YB Nurul Izzah Anwar, is the current, second-term Member of Parliament for Lembah Pantai. Prior to being an MP, Nurul Izzah was and still is a strong proponent of human and civil rights with a special interest in prisoners of conscience; bent on pursuing a holistic reform agenda to expand Malaysia’s democratic space. She has worked with a number of agencies and institutes on advocacy work, among them are the Malaysian Islamic Youth Movement (ABIM), Suara Rakyat Malaysia (SUARAM), Women Leaders International Forum (WLIF) and Friedrich-Naumann Stifung (FNS). She has in the past advocated on behalf of Malaysian political prisoners and Malaysian human rights movements at the international level, most notably being an intervention in the main session at the 55th Commission on Human Rights, Geneva. She is the founding member for the Trans-Pacific Partnership Agreement Caucus and a member of the Women’s Caucus. She is a committee member of the Inter-Parliamentary Union Malaysia. She has also moved the Parliamentary Bill in Malaysia’s Parliament to Revoke Emergency Declarations in the country; including the eventual abolishment of the draconian Internal Security Act – all of which were adopted by the Prime Minister six months later. Unfortunately, other laws were then re-introduced; in line with Malaysia’s semi autocratic regime. Prior to entering politics, she earned her Masters’ Degree from the School for Advanced International Studies – Johns Hopkins University studying International Relations (with specialization in Southeast Asia Studies). She actively contributes to Malaysiakini and the Malay publication Sinar – continuously provoking the electorate with dangerous thoughts on reforming status quo.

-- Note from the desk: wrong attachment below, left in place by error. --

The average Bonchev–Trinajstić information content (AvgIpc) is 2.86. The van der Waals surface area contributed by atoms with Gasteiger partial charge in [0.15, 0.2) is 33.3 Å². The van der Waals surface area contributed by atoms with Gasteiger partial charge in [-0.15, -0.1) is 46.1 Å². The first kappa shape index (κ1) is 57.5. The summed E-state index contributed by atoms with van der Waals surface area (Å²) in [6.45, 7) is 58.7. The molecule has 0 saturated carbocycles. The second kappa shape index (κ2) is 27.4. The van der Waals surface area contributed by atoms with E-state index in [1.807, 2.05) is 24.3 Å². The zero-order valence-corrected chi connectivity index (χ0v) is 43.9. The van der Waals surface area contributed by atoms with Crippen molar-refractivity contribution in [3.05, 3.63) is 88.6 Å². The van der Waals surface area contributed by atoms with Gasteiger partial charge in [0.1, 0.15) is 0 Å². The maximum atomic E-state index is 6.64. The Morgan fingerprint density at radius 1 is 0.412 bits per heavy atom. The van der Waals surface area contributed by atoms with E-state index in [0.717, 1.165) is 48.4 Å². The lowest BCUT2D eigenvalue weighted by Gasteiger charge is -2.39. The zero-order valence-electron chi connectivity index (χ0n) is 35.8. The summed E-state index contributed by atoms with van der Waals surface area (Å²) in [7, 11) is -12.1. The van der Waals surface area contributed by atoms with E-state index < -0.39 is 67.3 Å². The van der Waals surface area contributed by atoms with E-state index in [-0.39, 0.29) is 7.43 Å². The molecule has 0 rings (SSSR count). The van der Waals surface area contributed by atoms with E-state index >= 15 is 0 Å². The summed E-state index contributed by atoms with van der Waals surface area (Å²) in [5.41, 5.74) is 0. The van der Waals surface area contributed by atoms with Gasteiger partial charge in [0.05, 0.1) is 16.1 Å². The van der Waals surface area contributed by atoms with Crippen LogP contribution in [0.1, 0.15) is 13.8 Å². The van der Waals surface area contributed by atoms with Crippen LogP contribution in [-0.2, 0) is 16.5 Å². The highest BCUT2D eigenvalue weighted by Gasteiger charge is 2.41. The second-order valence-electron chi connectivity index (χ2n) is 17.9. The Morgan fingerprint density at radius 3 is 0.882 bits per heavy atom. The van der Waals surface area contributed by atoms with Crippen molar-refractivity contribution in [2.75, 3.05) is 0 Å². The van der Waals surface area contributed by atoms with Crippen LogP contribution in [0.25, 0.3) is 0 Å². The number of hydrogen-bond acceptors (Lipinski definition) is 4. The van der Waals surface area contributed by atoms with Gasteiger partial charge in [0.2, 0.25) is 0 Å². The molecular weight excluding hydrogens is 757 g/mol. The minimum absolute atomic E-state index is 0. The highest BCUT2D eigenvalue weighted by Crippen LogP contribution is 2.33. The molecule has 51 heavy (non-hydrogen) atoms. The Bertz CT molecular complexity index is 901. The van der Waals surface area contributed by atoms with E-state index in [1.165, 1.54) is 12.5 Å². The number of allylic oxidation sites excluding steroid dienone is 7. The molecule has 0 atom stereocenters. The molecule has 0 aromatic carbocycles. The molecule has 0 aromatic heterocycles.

Dr Harlina Halizah Siraj is a Professor of O&G and Medical Education (Clinical Teaching) from the Faculty of Medicine, Universiti Kebangsaan Malaysia (UKM) and a prominent Muslim social activist. She was one of a leader in Jemaah Islah Malaysia and IKRAM Malaysia. She also a former Chairperson of Raudhatus Sakinah. Dr Harlina is a holder of 2011 Saidatina Khadijah Award by State of Selangor and was a Nominee for Great Women of Our Times 2008 by Malaysian Women’s Weekly. She frequently invited as a speaker in TV show (ASTRO Awani, ASTRO Prima, TV AlHijrah, TV9, TV3, NTV7, TV Selangor, RTM) and radio (,